Early this morning, Ren crawled in bed with me, not something he does every night...anymore. I looked at the clock and thought of early Thanksgiving mornings a few decades ago years ago when my mother was already out of bed to get the turkey in the oven. By the time the rest of the family woke a couple hours later, the house would be filled with the aroma of roasting turkey. And just a few more hours after that, around the formal dining table set with my mother’s finest china and silver, we would all take turns stating what we were most thankful for. Then we would dive into a very traditional Thanksgiving dinner. We filled out plates with turkey, stuffing, green bean casserole, mashed potatoes and gravy, yams, rolls, and cranberry sauce, and pumpkin pie. Truth be told, I only ate the yams for the toasted and gooey marshmallows baked on top, and I never, ever liked the cranberry sauce. I didn’t understand it. Canned and jellied cranberries. It wasn’t until years later when I made cranberry sauce from scratch in my own kitchen that I understood its allure. [People, it is much better homemade.]
Aside from the feast around our own family’s table, we had few other traditions that rarely included large gatherings of family and friends. It wasn’t until after B and I were married that I began to experience that on Thanksgiving. And it wasn’t until years later that we began to forge our own traditions.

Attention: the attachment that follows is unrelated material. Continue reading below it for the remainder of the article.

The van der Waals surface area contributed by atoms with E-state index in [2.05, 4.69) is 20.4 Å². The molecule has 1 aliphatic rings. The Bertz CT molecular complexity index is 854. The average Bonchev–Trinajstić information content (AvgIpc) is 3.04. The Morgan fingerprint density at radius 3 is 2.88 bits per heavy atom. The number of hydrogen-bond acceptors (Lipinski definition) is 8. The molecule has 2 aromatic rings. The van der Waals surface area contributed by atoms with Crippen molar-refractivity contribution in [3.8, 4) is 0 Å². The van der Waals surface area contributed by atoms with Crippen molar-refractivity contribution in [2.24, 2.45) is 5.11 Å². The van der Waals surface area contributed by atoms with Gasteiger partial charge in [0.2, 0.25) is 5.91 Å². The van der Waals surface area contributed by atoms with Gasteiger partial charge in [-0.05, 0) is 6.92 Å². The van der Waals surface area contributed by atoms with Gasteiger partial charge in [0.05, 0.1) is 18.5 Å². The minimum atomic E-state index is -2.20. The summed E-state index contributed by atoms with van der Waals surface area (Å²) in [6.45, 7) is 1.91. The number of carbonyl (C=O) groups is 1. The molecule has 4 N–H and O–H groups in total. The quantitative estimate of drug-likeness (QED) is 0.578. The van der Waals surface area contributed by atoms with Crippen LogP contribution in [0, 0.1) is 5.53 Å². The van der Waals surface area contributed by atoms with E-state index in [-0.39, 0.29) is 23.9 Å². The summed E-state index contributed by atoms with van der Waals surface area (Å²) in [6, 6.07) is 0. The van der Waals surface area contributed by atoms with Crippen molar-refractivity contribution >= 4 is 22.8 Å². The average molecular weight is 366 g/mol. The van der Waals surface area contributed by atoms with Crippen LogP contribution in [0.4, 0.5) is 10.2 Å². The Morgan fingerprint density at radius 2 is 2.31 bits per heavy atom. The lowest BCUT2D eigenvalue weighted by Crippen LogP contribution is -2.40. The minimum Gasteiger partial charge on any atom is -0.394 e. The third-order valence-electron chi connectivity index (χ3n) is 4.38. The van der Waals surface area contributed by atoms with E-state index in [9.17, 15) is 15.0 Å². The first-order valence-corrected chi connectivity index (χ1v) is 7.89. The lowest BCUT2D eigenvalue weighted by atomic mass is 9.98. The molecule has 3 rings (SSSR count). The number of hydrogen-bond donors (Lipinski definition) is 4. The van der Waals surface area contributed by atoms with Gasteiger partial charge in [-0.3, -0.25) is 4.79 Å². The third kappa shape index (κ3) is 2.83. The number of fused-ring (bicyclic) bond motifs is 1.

Everything changed for us in 2004 when, on Thanksgiving Day, Ashlyn Diane Groshong came home from the hospital. She was seven days old and perfect, and we had no idea what to do with this tiny baby. We asked ourselves why the hospital would think that we were qualified to take her anywhere, let alone to our house. We didn’t have around-the-clock nursing care or the machines that tracked her vitals. We knew nothing about babies, save what I read in a book, and looking back, I can authoritatively state that those books did not prepare me for what was to come. Somehow we made it through that first Thanksgiving Day with Ash and indulged in a feast of cold sandwiches and potato chips and little sleep.
Like that day, our new Thanksgiving traditions still do not include turkey or stuffing or a traditional feast but rather a celebration of our little family being together—dearly missing our parents and brothers and sisters and cousins. Sometimes it’s a day spent in pajamas watching football and Christmas movies and playing games, sometimes a day snowed in at home, sometimes a day spent at church, sometimes a day spent with friends, sometimes eating grilled pizza or chocolate salad. For us, it’s rarely about the feast of food—our kids have never known a traditional Thanksgiving dinner with all the trimmings. They are learning that our traditions are about living a life of gratitude. They are learning that the best things in life are not those measured in money but rather in love and joy and laughter, all the gifts that come from heaven. For that, for Ashlyn, for Ren, and for our family, that is Thanksgiving.